Plantar fasciitis occurs when the strong band of tissue that supports the arch of your foot becomes irritated and inflamed.
The plantar fascia is a long, thin ligament that lies directly beneath the skin on the bottom of your foot. It connects the heel to the front of your foot, and supports the arch of your foot.
The plantar fascia is designed to absorb the high stresses and strains we place on our feet. But, sometimes, too much pressure damages or tears the tissues. The body’s natural response to injury is inflammation, which results in the heel pain and stiffness of plantar fasciitis.
In most cases, plantar fasciitis develops without a specific, identifiable reason. There are, however, many factors that can make you more prone to the condition:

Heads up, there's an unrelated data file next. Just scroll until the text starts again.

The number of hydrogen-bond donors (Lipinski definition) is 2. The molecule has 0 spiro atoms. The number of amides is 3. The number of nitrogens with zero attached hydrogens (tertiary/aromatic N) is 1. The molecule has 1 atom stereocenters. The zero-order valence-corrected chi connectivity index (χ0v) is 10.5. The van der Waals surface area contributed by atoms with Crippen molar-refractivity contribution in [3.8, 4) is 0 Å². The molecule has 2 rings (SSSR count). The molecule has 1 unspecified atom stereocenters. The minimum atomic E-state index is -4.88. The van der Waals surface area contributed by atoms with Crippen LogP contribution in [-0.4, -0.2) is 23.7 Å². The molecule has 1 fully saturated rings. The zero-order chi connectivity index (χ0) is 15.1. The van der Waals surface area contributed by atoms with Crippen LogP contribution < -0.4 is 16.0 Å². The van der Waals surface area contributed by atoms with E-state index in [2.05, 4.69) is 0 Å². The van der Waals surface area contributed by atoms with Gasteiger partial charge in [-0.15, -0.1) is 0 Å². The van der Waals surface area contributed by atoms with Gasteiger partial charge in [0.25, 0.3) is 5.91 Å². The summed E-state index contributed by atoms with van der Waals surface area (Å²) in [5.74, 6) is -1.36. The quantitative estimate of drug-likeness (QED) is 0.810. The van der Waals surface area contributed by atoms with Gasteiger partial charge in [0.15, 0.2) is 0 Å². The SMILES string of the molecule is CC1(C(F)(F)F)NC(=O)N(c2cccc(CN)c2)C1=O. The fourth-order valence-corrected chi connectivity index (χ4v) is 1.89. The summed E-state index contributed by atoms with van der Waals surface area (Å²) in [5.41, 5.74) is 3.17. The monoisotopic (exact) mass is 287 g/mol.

Tighter calf muscles that make it difficult to flex your foot and bring your toes up toward your shin
Very high arch
Repetitive impact activity (running/sports)
New or increased activity
Although many people with plantar fasciitis have heel spurs, spurs are not the cause of plantar fasciitis pain. One out of 10 people has heel spurs, but only 1 out of 20 people (5%) with heel spurs has foot pain. Because the spur is not the cause of plantar fasciitis, the pain can be treated without removing the spur.
The most common symptoms of plantar fasciitis include:
Pain on the bottom of the foot near the heel
Pain with the first few steps after getting out of bed in the morning, or after a long period of rest, such as after a long car ride. The pain subsides after a few minutes of walking
Greater pain after (not during) exercise or activity